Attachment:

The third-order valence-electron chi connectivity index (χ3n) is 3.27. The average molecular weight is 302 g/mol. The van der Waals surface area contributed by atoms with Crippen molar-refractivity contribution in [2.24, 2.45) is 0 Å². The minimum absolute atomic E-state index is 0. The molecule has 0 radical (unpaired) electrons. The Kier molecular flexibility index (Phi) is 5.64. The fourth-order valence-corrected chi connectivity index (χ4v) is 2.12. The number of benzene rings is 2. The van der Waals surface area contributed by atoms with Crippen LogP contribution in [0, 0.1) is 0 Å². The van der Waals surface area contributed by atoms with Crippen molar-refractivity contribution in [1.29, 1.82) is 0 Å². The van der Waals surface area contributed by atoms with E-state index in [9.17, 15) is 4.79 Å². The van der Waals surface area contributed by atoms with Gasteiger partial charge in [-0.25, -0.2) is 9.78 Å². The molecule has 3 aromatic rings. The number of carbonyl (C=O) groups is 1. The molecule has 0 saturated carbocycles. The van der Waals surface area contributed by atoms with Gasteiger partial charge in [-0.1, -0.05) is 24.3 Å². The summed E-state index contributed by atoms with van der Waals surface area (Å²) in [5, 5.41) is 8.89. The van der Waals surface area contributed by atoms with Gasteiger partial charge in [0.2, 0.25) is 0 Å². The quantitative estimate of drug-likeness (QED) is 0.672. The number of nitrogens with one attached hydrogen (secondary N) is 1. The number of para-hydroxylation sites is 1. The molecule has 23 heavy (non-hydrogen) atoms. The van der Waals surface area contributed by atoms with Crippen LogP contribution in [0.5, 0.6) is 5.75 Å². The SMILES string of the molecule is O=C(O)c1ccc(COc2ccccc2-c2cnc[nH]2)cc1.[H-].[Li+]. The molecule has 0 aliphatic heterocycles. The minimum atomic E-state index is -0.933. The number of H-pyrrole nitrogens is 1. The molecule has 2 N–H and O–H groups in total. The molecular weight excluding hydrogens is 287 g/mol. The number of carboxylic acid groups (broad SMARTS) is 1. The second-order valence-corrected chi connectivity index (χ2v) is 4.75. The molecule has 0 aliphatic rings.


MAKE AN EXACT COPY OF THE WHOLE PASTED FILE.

The third-order valence-electron chi connectivity index (χ3n) is 3.27. The average molecular weight is 302 g/mol. The van der Waals surface area contributed by atoms with Crippen molar-refractivity contribution in [2.24, 2.45) is 0 Å². The minimum absolute atomic E-state index is 0. The molecule has 0 radical (unpaired) electrons. The Kier molecular flexibility index (Phi) is 5.64. The fourth-order valence-corrected chi connectivity index (χ4v) is 2.12. The number of benzene rings is 2. The van der Waals surface area contributed by atoms with Crippen LogP contribution in [0, 0.1) is 0 Å². The van der Waals surface area contributed by atoms with Crippen molar-refractivity contribution in [1.29, 1.82) is 0 Å². The van der Waals surface area contributed by atoms with E-state index in [9.17, 15) is 4.79 Å². The van der Waals surface area contributed by atoms with Gasteiger partial charge in [-0.25, -0.2) is 9.78 Å². The molecule has 3 aromatic rings. The number of carbonyl (C=O) groups is 1. The molecule has 0 saturated carbocycles. The van der Waals surface area contributed by atoms with Gasteiger partial charge in [-0.1, -0.05) is 24.3 Å². The summed E-state index contributed by atoms with van der Waals surface area (Å²) in [5, 5.41) is 8.89. The van der Waals surface area contributed by atoms with Gasteiger partial charge in [0.2, 0.25) is 0 Å². The quantitative estimate of drug-likeness (QED) is 0.672. The number of nitrogens with one attached hydrogen (secondary N) is 1. The number of para-hydroxylation sites is 1. The molecule has 23 heavy (non-hydrogen) atoms. The van der Waals surface area contributed by atoms with Crippen LogP contribution in [0.5, 0.6) is 5.75 Å². The SMILES string of the molecule is O=C(O)c1ccc(COc2ccccc2-c2cnc[nH]2)cc1.[H-].[Li+]. The molecule has 0 aliphatic heterocycles. The minimum atomic E-state index is -0.933. The number of H-pyrrole nitrogens is 1. The molecule has 2 N–H and O–H groups in total. The molecular weight excluding hydrogens is 287 g/mol. The number of carboxylic acid groups (broad SMARTS) is 1. The second-order valence-corrected chi connectivity index (χ2v) is 4.75. The molecule has 0 aliphatic rings.